This is exactly what the PGA Tour – and Nike – would have hoped for when it launched its China Series earlier this year. 27-year-old Shanxi native Zhang Xinjun, who signed with Nike almost exactly a year ago alongside 19-year-old Li Haotong, finally won a tournament after a succession of near misses. He now leads the overall standings in the race to win one of five spots for next year’s US-based Web.com Tour, itself the feeder of the PGA Tour.
23-year-old Alexander Levy became the 20th different winner in 20 years of the Volvo China Open on Sunday, thanks in large part to his scorching 10-under-par round of 62 on Friday. It was his first career title and he comfortably held off challenges from the likes of Henrik Stenson, Ian Poulter and Francesco Molinari.
Despite effectively being blocked from doing anything of consequence in the US, Chinese telecoms group Huawei has been continuing its expansion plans in Europe and elsewhere, thanks in part to an increasingly successful soft power campaign that has seen the firm partner up with a variety of sports properties. In the last year alone, Huawei signed deals with: Continue reading PSG becomes Huawei’s jewel in the crown
Teams considered to be the best in the world by the Laureus Academy over the past decade have included FC Barcelona, the European Ryder Cup team and China’s Olympic squad.
But you would be hard pushed to find a more dominant team in world sport right now than the women’s doubles partnership of China’s Peng Shuai and Taiwan’s Hsieh Su-wei. In winning the BNP Paribas Open in Indian Wells last weekend, the pair moved to 11-0 in finals. I’ve searched high and low to find some comparable dominance – in tennis and elsewhere – and I’m still looking.
[UPDATE: Fresh off his Hainan payday and his visit to the Venetian Macao, Tiger spent Friday at the Marina Bay Sands casino-hotel in Singapore, where he held a clinic for young golfers and dyslexic children. Again, call me cynical, but the kids + special needs combo is fooling no one: clearly it’s easier to bank a large, guaranteed sum for a couple of hours of work than fight it out over four rounds with the other pros, even if the $8.5 million on offer this week in Shanghai means there’s plenty to go around. These promotional appearances, by the way, have apparently been in the pipeline for “well over a year”, meaning they would have been on his calendar before any golf tournaments were added].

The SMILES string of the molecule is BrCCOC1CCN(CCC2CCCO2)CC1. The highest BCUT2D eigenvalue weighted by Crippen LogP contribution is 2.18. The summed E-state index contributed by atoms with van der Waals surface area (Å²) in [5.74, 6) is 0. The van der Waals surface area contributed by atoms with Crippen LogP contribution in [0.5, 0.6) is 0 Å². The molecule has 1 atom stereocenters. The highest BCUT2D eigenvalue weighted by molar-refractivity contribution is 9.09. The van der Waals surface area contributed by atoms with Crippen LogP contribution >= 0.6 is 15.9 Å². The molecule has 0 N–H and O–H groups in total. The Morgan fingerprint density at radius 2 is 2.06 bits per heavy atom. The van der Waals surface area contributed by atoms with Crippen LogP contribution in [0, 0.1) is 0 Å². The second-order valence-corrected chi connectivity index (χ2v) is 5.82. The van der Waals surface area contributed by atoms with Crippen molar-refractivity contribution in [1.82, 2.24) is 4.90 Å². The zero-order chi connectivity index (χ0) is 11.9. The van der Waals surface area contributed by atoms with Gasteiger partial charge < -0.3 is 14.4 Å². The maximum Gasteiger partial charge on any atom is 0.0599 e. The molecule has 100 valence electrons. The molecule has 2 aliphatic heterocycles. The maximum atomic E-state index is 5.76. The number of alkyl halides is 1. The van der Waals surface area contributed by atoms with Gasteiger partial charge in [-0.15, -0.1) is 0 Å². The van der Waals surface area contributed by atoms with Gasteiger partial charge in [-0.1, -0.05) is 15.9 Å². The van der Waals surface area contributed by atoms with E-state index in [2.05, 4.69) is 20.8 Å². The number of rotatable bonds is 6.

Tiger Woods flew into Hainan in his private jet on Sunday night, picked up a reported $2+ million for swearing his way around a golf course on Monday, and then made the short flight to Macau on Tuesday, where he visited the Venetian resort. Continue reading Tiger Woods looks east for earning opportunities [UPDATED]
Rory McIlroy needed the win – any win – more than he needed the money, and he got it….just. One shot ahead going down the 18th hole, McIlroy watched as Tiger Woods missed a chance to tie things up with an eagle, and then sank his own birdie putt to match Woods’s birdie, as McIlroy’s 67 edged a 68 from Woods.
Despite taking the first set 6-2, Li Na lost the final of the WTA Championships in Istanbul (the last before the end-of-season showpiece moves to Singapore next year), as world number one Serena Williams won the next two sets 6-3, 6-0. It was Serena’s 11th title of the year, and her 10th win in 11 games against Li Na, but after going into the game as a massive underdog, Li can be happy she at least forced a third set. Crucially, she now moves up to 3rd in the world rankings – a career high – by leapfrogging both Maria Sharapova and Agnieszka Radwanska.
Today marks the start of a big couple of weeks for Rory McIlroy in China. His second-place finish in last week’s Korea’s Open, despite an awful third round, would suggest he’s back to something approaching his best, but as the papers never fail to remind him, he remains without a win this year – and after five wins (including a major) in 2012, that’s quite a comedown. Here’s his upcoming schedule:
Stephon Marbury – the American despised at home, but loved in China – has signed a new contract with the Beijing Ducks that will keep him in the capital until 2017. The man is so popular here that they built him a statue and he’s even been touted as a future national team coach for China. Below is an extract from this week’s Sports Talk column:
No, we’re not talking about a Brazilian here. Chinese tennis superstar Li Na recently unveiled a wax statue of herself at the Madame Tussauds museum in her hometown of Wuhan, ahead of the museum’s official opening on September 28. Li Na is to Wuhan what pandas are to Chengdu so a statue of her was a must, especially since the WTA Tour will visit Wuhan for the first time in September 2014. The likeness is…well…interesting.
Judge for yourself here: Continue reading Li Na gets waxed